Canada has dispatched two icebreakers to map the Arctic seabed beneath the North Pole to support a bid to extend the country’s maritime territory deeper into the waterways at the top of the world.


Canada, Russia and Denmark (Greenland) are all seeking to expand their maritime claims in the Arctic.  Globally speaking, the retreat of Arctic sea ice can be seen as a unmitigated disaster, but disasters for the many can open up new economic opportunities for the few.  When trapped under ice, extracting resources is cost prohibitive, but the melting sea ice will make the Arctic’s resources all the more valuable (including the expanded shipping lanes).  This fits in with the APHG new course outline which includes political ecology (the study of the political and economic principles controlling the relations of human beings to one another and to the environment).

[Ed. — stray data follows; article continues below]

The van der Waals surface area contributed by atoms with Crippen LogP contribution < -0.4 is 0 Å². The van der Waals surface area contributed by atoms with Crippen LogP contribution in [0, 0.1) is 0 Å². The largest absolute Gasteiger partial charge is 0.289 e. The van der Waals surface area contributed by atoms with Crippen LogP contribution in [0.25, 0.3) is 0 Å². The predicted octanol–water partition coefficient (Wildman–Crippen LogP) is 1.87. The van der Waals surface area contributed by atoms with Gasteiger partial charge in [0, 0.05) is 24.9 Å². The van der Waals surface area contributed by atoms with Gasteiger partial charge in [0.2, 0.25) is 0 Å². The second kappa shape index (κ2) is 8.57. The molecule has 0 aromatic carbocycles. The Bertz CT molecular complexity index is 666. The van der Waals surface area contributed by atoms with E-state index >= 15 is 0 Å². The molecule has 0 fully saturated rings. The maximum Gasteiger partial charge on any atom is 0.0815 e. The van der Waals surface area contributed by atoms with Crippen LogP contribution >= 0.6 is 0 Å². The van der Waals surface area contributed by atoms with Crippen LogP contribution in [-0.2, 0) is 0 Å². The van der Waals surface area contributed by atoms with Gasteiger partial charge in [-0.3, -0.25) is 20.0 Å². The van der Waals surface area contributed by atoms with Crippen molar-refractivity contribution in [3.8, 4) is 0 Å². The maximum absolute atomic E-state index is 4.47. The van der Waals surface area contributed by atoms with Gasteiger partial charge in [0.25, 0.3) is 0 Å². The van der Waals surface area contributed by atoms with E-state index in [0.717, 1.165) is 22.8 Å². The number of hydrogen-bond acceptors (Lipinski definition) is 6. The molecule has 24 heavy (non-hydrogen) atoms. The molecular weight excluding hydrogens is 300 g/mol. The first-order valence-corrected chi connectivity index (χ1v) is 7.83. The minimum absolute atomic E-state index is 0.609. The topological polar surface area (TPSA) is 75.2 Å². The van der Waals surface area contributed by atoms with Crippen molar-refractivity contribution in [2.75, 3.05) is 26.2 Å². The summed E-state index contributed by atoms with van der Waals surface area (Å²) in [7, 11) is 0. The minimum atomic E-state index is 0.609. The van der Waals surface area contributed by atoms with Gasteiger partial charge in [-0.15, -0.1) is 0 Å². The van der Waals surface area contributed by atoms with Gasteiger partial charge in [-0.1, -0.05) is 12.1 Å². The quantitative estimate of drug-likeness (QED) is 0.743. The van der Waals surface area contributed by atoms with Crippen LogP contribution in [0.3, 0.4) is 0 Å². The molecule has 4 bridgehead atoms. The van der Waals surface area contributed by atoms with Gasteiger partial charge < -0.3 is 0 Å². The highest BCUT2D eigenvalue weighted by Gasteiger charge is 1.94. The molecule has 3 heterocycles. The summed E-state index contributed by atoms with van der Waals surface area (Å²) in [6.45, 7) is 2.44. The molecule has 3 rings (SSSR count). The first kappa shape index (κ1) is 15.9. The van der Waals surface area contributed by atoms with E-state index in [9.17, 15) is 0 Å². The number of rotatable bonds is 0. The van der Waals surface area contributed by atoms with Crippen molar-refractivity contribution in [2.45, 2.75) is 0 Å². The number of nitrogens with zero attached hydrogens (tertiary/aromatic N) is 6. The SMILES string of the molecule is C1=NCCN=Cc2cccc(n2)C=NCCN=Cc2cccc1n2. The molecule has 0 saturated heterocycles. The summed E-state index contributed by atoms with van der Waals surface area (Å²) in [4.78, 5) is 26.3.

Tagseconomic, environment, political, resources, water, sovereignty, coastal, environment depend, territoriality, unit 4 political, Arctic, climate change, political ecology.